It permeates all aspects of human society. In the arts it is a central theme. How many times have you seen a Hollywood film in which a single mother works several jobs to ensure that her child can get the best education available? Or a working-class father with a broken body, who labours all day to ensure his family are fed and watered? In business, people employ every asset at their disposal, they work for more hours than could possibly be considered healthy, they manipulate and lie and cause devastation, all to create vast empires which they can pass on to their children upon their death, ensuring the survival of their lineage for generations to come.

There is one issue in particular which plays centre stage in the majority of the world’s social problems, and indirectly causes the single greatest risk to the survival of our species: climate change. In the media, a lot of weight is placed behind the idea that modern consumerism is some rapacious manifestation of new or recent social attitudes. I disagree. We are, by definition, consumers. Consumerism (which in my opinion is now wrongly conflated with greed, or some other ethical shortcoming), to me, is nothing more than a social manifestation of one of our most basic and primal instincts coupled with the exponential increase in our ability to consume. Anyone of those chinstrap penguins would naturally bring infinite fish back to their offspring, had they the ways or means of achieving it, just as human parents will provide their children with all the material possessions they can, to increase their standing in society and subsequently their chance of survival.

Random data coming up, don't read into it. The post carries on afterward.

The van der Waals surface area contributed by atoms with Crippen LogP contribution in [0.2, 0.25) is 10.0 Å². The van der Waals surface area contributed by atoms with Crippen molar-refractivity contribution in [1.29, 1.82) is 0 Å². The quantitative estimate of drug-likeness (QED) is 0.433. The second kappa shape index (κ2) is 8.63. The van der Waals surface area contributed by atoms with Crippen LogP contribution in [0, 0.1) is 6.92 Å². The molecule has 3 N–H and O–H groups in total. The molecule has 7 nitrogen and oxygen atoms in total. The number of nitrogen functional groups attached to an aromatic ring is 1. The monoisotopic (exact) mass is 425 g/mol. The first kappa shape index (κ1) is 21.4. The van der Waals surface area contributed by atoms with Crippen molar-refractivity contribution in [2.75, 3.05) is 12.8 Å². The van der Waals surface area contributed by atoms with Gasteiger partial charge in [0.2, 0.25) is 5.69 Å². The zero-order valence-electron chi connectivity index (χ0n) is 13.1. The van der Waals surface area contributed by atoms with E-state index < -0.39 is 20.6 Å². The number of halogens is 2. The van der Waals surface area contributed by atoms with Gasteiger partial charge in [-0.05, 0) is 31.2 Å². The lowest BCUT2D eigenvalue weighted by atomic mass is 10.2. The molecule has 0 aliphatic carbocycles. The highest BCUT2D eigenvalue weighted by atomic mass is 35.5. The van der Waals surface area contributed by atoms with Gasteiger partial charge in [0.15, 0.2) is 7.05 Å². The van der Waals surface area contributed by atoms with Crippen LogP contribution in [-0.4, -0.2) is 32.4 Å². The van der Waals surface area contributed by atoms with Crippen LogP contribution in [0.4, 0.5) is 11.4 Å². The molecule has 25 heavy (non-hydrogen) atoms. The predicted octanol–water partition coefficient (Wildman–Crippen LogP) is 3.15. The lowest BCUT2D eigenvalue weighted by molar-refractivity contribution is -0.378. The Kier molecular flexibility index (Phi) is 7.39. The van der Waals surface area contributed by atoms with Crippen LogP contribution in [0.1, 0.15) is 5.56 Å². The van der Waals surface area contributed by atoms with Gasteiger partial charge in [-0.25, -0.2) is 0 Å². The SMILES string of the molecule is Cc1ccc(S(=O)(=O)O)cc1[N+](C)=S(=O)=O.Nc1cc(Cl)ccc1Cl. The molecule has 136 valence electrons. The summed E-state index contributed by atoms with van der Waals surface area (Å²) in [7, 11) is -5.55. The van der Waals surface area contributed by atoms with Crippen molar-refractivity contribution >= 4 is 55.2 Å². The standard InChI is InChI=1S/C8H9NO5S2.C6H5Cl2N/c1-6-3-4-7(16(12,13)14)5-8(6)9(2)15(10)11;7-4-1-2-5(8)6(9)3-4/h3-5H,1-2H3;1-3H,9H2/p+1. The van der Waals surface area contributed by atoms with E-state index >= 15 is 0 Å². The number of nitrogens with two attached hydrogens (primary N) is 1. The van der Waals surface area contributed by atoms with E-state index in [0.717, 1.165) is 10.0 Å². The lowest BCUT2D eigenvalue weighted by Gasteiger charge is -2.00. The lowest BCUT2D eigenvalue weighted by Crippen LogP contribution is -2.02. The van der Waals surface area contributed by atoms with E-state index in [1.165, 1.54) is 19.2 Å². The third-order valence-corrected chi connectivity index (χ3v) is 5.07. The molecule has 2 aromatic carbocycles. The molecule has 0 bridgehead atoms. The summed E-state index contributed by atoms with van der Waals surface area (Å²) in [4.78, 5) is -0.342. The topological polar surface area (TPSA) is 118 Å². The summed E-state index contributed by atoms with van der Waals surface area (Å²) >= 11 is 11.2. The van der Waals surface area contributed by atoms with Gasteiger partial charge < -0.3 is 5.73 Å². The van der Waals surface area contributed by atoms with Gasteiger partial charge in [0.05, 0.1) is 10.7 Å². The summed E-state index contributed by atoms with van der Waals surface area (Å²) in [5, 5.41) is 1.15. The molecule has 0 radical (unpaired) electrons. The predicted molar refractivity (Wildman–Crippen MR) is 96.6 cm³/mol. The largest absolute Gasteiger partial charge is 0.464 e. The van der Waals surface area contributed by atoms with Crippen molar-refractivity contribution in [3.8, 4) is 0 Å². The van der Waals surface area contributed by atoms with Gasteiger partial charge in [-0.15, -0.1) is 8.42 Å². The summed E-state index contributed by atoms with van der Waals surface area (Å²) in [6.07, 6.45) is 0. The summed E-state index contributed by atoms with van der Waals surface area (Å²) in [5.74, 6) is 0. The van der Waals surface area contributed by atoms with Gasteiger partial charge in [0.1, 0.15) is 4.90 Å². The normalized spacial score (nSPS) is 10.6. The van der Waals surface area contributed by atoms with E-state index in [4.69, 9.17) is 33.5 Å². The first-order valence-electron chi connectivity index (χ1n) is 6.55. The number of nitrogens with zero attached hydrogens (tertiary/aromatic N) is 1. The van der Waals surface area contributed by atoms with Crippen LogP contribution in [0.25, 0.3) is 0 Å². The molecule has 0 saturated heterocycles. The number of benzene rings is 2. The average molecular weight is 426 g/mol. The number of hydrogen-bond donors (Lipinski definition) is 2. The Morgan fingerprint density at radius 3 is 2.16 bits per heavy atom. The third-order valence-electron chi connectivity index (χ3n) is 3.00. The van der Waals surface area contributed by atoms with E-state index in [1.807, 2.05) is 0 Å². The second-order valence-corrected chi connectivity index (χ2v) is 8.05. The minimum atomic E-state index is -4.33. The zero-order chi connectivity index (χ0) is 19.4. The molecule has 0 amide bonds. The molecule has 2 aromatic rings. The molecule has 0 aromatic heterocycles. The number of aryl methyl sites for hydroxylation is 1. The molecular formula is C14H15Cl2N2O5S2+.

However, it is through consumption that we are causing the Earth’s climate to change. The regenerative capacity of the biosphere is currently being overshot by a factor of 1.5, which means that our planet would have to be 1.5 times bigger than it is to be able to mitigate our current (growing) activities. Our budget for annual greenhouse gas emissions was last year spent by early August. Our oceans are overfished and our groundwater is over-polluted. We have become so efficient at consuming that the Earth cannot keep pace, and we have reached tipping point. If something doesn’t change within the next few generations, then we can bid sayonara to any dream that our descendants might evolve into some kind of transcendent super-species that traverses galaxies (admittedly that dream may be exclusive to myself).

Realistically however, if we don’t change, we could be ushering in an era of enormous pain and suffering for people whose instinct dictates that we should protect. This an eventuality that must be avoided, whatever the cost.

The point I am trying to make is that the basic instinct to protect our children — though it carries an inherent nobility and is, very possibly, the only legitimately selfless aspect of our entire existence —  is becoming outdated. When the mirror cracks, we see that we are no longer a species who, like those penguins of Zavodovski Island, can count on merely food and water to ensure the survival of our species. Our consumption, which stems from the exact same instinct to protect our family as all other animals, has now exposed itself as our greatest threat. We are in uncharted waters, and should we stay our course, there is no telling what could happen in future years. I believe that without redefining what it means to provide for our children, and recasting our own natural instincts, doom is unavoidable. If we don’t adjust our own protection instinct to include the provision of a habitable world for our offspring, and not just the basic requirements for survival, then I’m afraid to say that the Apple Mac that is our species is destined to crash.